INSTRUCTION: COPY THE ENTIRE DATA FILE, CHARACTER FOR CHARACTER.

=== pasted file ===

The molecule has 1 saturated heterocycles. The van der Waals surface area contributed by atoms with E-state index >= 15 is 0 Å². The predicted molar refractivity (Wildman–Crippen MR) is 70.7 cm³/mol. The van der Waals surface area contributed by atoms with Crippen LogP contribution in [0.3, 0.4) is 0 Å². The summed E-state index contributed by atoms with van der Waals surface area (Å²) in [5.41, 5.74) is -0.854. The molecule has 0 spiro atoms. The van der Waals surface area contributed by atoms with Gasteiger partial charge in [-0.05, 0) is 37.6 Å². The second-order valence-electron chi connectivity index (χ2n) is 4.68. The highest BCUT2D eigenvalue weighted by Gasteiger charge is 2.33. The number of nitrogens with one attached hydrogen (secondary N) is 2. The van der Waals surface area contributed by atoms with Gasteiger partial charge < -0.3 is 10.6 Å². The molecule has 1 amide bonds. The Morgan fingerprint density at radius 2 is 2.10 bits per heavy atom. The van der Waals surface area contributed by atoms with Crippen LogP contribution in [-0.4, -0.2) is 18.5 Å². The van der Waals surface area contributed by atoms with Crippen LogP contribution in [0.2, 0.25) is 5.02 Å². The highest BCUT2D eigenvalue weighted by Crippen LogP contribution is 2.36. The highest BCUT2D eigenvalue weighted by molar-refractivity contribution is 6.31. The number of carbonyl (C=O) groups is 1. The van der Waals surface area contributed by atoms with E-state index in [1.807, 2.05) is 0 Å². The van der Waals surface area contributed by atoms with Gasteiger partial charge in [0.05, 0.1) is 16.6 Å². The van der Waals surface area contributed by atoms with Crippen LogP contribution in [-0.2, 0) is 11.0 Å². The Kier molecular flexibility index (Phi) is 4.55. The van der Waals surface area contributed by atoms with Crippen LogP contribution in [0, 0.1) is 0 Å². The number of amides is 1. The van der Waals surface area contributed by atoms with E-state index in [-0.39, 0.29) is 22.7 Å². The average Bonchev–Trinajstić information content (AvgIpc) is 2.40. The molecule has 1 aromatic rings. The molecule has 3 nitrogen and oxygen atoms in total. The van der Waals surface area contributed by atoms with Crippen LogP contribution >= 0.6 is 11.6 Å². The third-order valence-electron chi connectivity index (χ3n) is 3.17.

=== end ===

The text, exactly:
The molecule has 1 saturated heterocycles. The van der Waals surface area contributed by atoms with E-state index >= 15 is 0 Å². The predicted molar refractivity (Wildman–Crippen MR) is 70.7 cm³/mol. The van der Waals surface area contributed by atoms with Crippen LogP contribution in [0.3, 0.4) is 0 Å². The summed E-state index contributed by atoms with van der Waals surface area (Å²) in [5.41, 5.74) is -0.854. The molecule has 0 spiro atoms. The van der Waals surface area contributed by atoms with Gasteiger partial charge in [-0.05, 0) is 37.6 Å². The second-order valence-electron chi connectivity index (χ2n) is 4.68. The highest BCUT2D eigenvalue weighted by Gasteiger charge is 2.33. The number of nitrogens with one attached hydrogen (secondary N) is 2. The van der Waals surface area contributed by atoms with Gasteiger partial charge < -0.3 is 10.6 Å². The molecule has 1 amide bonds. The Morgan fingerprint density at radius 2 is 2.10 bits per heavy atom. The van der Waals surface area contributed by atoms with Crippen LogP contribution in [-0.4, -0.2) is 18.5 Å². The van der Waals surface area contributed by atoms with Crippen LogP contribution in [0.2, 0.25) is 5.02 Å². The highest BCUT2D eigenvalue weighted by Crippen LogP contribution is 2.36. The highest BCUT2D eigenvalue weighted by molar-refractivity contribution is 6.31. The number of carbonyl (C=O) groups is 1. The van der Waals surface area contributed by atoms with E-state index in [1.807, 2.05) is 0 Å². The van der Waals surface area contributed by atoms with Gasteiger partial charge in [0.05, 0.1) is 16.6 Å². The van der Waals surface area contributed by atoms with Crippen LogP contribution in [-0.2, 0) is 11.0 Å². The Kier molecular flexibility index (Phi) is 4.55. The van der Waals surface area contributed by atoms with Crippen LogP contribution in [0, 0.1) is 0 Å². The number of amides is 1. The van der Waals surface area contributed by atoms with E-state index in [-0.39, 0.29) is 22.7 Å². The average Bonchev–Trinajstić information content (AvgIpc) is 2.40. The molecule has 1 aromatic rings. The molecule has 3 nitrogen and oxygen atoms in total. The van der Waals surface area contributed by atoms with Crippen LogP contribution >= 0.6 is 11.6 Å². The third-order valence-electron chi connectivity index (χ3n) is 3.17.